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Nine Ex-Police Officers Jailed for Rape Granted Leave To Appeal

Nine Ex-Police Officers  Jailed for Rape  Granted Leave To Appeal
Appellants’ lawyer Iqbal Khan. Photo: Charles Chambers
July 06
12:06 2017

The High Court in Lautoka has granted an application by nine former Police officers seeking leave to appeal against their conviction and sentence of rape and sexual assault against two men while being held in Police custody.

Each of the nine former officers, Manasa Talala, Seruvi Caqusau, Kelevi Sewatu, Penaia Drauna, Filise Vere, Viliame Vereivalu, Jona Davono, Pita Matairavula and Senitiki Nakatasavu  were charged and convicted for two counts each of rape and a further two counts each of sexual assault.

Talala and Vereivalu were further charged and convicted for defeating the course of Justice. Talala and Caqusau were jailed for eight years with a non parole period of five years; Sewatu and Drauna were sentenced to seven years with a four-year non parole period; Vere, Vereivalu, Davono and Matairavula were sentenced to nine years with a six-year non parole period; and Nakatasavu was sentenced to seven years with a four-year non parole period by trial judge Justice Aruna Aluthge on November 11, last year.

The prosecution had said during the trial that the victims were sexually assaulted with a stick and chillies after their arrest. The two victims were Vilikesa Soko and Senjeli Boila. Soko later died from the injuries he sustained.

The appellants’ lawyer, Iqbal Khan, had filed 37 grounds against the conviction of the men and two against the sentencing.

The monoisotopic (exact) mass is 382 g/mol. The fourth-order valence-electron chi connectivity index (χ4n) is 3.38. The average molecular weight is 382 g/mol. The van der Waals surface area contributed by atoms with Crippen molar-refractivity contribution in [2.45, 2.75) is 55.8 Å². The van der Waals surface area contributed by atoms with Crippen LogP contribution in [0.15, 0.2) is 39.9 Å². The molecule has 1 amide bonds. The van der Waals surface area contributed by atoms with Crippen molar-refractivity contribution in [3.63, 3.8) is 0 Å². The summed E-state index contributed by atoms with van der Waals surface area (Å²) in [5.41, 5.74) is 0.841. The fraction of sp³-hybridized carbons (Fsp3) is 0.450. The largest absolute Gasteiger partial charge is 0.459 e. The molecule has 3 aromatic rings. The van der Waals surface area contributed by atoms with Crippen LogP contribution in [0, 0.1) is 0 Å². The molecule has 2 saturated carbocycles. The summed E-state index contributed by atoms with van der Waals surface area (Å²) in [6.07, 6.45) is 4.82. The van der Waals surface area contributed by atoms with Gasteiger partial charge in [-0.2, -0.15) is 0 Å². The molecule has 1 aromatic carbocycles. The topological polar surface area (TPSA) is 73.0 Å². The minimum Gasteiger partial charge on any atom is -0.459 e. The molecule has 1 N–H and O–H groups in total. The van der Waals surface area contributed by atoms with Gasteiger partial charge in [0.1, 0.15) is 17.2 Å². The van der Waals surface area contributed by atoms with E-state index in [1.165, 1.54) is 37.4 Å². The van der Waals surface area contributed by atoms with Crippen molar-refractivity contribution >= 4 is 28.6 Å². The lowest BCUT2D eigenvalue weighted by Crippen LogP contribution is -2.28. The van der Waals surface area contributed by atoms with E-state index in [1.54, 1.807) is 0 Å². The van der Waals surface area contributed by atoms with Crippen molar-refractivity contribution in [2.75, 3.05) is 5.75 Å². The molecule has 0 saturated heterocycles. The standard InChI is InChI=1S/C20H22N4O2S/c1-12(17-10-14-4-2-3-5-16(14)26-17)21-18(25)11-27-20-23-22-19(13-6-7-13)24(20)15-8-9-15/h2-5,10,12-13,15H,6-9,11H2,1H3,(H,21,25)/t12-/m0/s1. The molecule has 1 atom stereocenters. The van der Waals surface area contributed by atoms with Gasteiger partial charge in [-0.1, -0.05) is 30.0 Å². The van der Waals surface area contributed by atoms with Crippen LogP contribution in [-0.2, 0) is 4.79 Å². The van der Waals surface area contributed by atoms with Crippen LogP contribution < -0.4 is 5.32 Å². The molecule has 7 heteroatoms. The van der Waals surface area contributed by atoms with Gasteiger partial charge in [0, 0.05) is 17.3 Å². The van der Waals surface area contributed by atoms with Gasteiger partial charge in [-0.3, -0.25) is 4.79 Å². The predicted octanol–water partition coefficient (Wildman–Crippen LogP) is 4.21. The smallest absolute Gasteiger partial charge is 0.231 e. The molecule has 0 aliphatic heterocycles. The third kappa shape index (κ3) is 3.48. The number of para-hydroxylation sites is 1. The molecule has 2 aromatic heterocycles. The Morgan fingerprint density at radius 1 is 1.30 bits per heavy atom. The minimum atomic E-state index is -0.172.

The grounds of appeal varied and dealt with almost all the steps which transpired at the trial, namely the ‘Voir Dire’ inquiry, ruling on ‘No Case to Answer’, the ruling on ‘Recusal’, the ruling regarding ‘Costs’ on the nine men and their lawyer, the evidence led at the trial, summing up, burden of proof, the judgment and sentence of the trial judge.

“When there are so many grounds of appeal set out in a notice of appeal, specially covering all aspects of the trial, it would be necessary to consider the totality of the evidence and the proceedings to consider granting of leave,” Resident Justice of Appeal Suresh Chandra said.

He said the respondent, the state, represented by lawyer Lee Burney of the Office of the Director of Public Prosecutions had taken up the position that nine grounds of the appeal were not arguable by virtue of inherent vagueness and lack of particularity while the other 30 grounds lacked merit and hence were not arguable.

Justice Chandra said in such cases, it would be appropriate to adopt the approach of Marshall J in Singh vs State (2019) which stated – “In respect of conviction, I must not make any decision on the appeal but I find that proposed grounds of appeal are properly arguable (as opposed to barely arguable and not arguable) the application meets the threshold for leave. Once the threshold is reached, in my view is that the appellant should be free to advance arguments in the Court of Appeal without attempting to restrict him on the basis that leave is granted only in respect of some but not all grounds of appeal.

“The Court of Appeal is well able in my opinion to sort out ‘the wheat from the chaff’ when it comes to focusing on what are more or less non arguable grounds of appeal.”

Justice Chandra said: “The application of the appellants seeking leave to appeal against conviction and sentence is granted.”

However, he refused bail pending appeal and ordered that the appeal be taken up for hearing at the earliest possible session of the Court of Appeal.

Edited by Naisa Koroi


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